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There were Seven entries in the Advanced section.


We have several entries in the advanced section with a wide variety and interest. Brendan Phelan enters a smartphone amplifier. The wood is not specified. It is perched on two front legs that give it a look reminiscent of a sitting dog. As always with Brendan’s pieces it looks to be well turned and finished.

Cecil Barron has two entries this month. First up he is exposing his romantic side with a wedding goblet in Lilac. It seems to be turned and shaped to best display the lovely colour and contrast in the wood and the result is a beautiful piece. Zooming in on the image indicates that the captive rings have a good shape and the finish overall is top class.

The second entry from Cecil is a Small Ash Bowl. It seems to be charred on the outside to accentuate and highlight the grain pattern. It is difficult to be certain, but there seems to have been some sort of treatment to the inside also.

Joe O’Neill has entered his version of American turner Keith Goshell’s manhole cover box. Pressing the edge of the cover opens the box. The woods are not specified. It’s an interesting looking piece and I would have liked to see images of the inside of the box and possibly the underside of the lid.

In the week of the All Ireland Hurling Final, Michael Fay’s entry is very apt. His Sliotar is made from Red Deal, and my mind boggles as to how this was made. The finish here is flawless and adds to the conundrum of how – turned, carved or both. The finish seems nearly too good to have been carved. This is definitely a piece for a demonstration by Michael when we eventually resume chapter meetings.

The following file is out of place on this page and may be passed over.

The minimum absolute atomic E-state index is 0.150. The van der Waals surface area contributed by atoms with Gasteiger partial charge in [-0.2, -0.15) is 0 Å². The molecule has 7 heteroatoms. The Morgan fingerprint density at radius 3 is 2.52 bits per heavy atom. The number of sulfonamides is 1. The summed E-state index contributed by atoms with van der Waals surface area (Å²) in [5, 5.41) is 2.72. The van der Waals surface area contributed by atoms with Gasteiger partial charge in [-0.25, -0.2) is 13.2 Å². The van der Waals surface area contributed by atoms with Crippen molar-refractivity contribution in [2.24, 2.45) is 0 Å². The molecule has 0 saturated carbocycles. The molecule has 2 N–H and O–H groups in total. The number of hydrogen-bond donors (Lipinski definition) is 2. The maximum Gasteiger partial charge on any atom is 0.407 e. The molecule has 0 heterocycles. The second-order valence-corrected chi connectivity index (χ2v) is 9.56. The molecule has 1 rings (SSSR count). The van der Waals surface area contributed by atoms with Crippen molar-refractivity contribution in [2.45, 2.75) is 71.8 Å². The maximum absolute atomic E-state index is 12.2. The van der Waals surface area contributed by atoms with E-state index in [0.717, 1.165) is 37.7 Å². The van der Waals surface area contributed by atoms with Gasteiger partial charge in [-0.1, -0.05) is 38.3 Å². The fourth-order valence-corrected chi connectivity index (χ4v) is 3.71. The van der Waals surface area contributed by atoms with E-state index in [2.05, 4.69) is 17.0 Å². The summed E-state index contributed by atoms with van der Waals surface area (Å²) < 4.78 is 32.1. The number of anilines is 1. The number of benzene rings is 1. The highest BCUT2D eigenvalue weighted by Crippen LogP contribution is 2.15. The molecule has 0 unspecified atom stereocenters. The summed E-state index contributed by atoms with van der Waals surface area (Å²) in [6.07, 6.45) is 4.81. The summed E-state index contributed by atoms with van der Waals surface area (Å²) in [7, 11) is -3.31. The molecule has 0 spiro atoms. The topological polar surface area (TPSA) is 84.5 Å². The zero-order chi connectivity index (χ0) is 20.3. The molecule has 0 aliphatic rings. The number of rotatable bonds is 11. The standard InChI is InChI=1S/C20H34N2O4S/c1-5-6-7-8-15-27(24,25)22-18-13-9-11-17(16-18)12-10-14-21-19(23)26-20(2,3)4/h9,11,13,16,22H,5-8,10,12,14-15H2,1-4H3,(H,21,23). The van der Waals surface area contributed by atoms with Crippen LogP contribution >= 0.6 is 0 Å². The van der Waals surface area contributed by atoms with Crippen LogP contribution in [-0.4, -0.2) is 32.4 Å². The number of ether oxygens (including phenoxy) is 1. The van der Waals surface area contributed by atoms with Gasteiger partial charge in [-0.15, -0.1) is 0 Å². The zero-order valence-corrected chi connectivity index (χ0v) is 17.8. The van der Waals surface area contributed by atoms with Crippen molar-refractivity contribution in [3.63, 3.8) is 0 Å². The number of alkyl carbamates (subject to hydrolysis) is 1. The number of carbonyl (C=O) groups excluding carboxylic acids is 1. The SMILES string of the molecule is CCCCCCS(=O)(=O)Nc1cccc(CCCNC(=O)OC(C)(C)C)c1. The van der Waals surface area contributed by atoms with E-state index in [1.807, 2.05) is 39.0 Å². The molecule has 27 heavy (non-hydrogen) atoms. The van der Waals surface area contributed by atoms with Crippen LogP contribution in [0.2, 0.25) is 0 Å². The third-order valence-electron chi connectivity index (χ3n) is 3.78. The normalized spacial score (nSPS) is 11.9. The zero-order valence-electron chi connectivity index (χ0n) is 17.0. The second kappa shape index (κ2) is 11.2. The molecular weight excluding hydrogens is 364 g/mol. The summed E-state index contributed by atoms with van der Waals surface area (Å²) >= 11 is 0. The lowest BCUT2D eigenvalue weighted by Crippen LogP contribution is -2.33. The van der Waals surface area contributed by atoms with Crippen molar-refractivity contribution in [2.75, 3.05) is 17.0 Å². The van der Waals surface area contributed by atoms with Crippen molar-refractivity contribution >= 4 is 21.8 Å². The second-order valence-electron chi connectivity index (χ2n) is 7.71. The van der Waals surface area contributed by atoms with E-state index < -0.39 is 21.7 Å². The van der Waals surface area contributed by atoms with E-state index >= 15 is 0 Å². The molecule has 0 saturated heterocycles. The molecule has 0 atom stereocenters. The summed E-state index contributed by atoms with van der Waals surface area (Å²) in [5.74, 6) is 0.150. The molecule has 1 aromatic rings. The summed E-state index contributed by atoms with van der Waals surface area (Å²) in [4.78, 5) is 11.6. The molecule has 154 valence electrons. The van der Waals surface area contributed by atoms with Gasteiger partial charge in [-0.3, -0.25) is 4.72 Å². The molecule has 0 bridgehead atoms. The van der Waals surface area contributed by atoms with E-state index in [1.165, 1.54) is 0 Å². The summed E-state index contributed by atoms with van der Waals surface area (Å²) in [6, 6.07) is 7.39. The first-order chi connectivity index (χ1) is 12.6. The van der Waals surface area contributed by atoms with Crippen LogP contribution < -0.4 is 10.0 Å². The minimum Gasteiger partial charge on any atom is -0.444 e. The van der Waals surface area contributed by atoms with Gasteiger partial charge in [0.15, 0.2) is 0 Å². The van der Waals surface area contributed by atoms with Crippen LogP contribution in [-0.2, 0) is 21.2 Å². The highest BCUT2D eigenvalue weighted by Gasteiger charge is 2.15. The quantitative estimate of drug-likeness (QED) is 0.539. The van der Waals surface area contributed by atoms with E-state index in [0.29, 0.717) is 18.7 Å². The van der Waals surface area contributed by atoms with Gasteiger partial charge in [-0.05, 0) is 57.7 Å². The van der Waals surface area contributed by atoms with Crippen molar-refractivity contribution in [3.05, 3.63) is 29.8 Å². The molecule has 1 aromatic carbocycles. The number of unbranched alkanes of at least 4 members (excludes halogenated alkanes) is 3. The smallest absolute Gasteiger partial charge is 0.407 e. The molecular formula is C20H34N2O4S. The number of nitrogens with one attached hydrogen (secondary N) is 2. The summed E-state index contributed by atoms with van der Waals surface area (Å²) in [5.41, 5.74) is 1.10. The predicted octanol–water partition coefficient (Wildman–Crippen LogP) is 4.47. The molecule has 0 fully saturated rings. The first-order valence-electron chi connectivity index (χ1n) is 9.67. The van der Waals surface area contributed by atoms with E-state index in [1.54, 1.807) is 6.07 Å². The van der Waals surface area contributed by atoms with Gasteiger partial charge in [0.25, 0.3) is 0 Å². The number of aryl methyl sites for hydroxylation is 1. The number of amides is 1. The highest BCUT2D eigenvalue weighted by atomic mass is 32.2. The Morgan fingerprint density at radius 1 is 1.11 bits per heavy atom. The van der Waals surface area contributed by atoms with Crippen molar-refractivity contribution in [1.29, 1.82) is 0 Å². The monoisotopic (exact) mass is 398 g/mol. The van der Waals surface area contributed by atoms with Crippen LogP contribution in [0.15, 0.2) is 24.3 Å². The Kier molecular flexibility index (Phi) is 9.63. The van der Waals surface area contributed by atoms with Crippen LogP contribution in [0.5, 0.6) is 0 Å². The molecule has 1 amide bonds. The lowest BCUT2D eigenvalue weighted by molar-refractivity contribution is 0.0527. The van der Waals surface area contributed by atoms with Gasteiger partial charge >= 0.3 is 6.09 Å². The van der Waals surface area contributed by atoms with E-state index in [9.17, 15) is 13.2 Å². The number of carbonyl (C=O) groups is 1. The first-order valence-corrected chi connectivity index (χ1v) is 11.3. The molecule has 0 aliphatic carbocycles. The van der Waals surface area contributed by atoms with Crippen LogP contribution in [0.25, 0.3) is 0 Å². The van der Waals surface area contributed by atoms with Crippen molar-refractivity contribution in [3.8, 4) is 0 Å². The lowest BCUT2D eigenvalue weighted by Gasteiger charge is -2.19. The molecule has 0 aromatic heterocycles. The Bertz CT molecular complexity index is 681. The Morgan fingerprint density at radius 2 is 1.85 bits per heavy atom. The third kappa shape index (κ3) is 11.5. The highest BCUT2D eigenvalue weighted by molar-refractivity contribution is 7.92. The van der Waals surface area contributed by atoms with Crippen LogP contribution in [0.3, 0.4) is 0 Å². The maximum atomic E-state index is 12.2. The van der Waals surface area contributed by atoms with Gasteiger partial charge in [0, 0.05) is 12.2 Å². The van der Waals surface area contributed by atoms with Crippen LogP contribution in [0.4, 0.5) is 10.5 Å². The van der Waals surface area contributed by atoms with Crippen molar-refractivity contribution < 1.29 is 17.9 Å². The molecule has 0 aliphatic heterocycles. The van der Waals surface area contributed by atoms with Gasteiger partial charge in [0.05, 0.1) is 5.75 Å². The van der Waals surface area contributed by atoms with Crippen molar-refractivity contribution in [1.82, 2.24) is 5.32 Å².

Paddy Finn submits a Vase with Tulips. The tulips are branchwood from a Red Robin tree and the vase is Cherry. Together they are an attractive ensemble particularly with the contrast of the bark on the tulips.

Tommy Hartnett is getting festive in advance of Christmas. He apologises that it might be a bit early, but I have been making snowmen tealights and Christmas trees now for several weeks – so it’s never too early. The two pieces are attractive and contrasting in that one is just wood, while the other is coloured and hides the wood. Both look to be finished well and will I’m sure look great hung on or around the tree at Christmas.

Finally, a dyed sycamore vase is Tony Hartney’s entry. As anyone who has dyed wood knows, quality of finish on the wood is imperative as any blemish will be magnified and highlighted when the dye is put on. Zooming closely on this piece shows that the finish is impeccable and the colour really adds to the attractiveness of the piece. On top of all that shape is appealing with the narrow base accentuated by the slight return curve.